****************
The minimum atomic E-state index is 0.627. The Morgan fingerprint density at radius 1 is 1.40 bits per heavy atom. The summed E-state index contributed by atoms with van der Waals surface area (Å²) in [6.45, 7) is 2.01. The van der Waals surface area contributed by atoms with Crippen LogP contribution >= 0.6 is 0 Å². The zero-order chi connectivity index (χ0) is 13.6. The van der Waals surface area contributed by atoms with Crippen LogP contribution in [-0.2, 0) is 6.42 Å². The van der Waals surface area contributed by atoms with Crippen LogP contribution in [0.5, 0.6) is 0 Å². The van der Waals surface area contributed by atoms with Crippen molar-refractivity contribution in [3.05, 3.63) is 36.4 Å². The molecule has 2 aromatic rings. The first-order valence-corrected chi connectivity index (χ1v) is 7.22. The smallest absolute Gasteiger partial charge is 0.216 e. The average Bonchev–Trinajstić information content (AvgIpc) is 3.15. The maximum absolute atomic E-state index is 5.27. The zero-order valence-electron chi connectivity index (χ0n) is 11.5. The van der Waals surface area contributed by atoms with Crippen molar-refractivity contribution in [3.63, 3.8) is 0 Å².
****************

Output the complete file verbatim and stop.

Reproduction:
The minimum atomic E-state index is 0.627. The Morgan fingerprint density at radius 1 is 1.40 bits per heavy atom. The summed E-state index contributed by atoms with van der Waals surface area (Å²) in [6.45, 7) is 2.01. The van der Waals surface area contributed by atoms with Crippen LogP contribution >= 0.6 is 0 Å². The zero-order chi connectivity index (χ0) is 13.6. The van der Waals surface area contributed by atoms with Crippen LogP contribution in [-0.2, 0) is 6.42 Å². The van der Waals surface area contributed by atoms with Crippen LogP contribution in [0.5, 0.6) is 0 Å². The van der Waals surface area contributed by atoms with Crippen molar-refractivity contribution in [3.05, 3.63) is 36.4 Å². The molecule has 2 aromatic rings. The first-order valence-corrected chi connectivity index (χ1v) is 7.22. The smallest absolute Gasteiger partial charge is 0.216 e. The average Bonchev–Trinajstić information content (AvgIpc) is 3.15. The maximum absolute atomic E-state index is 5.27. The zero-order valence-electron chi connectivity index (χ0n) is 11.5. The van der Waals surface area contributed by atoms with Crippen molar-refractivity contribution in [3.63, 3.8) is 0 Å².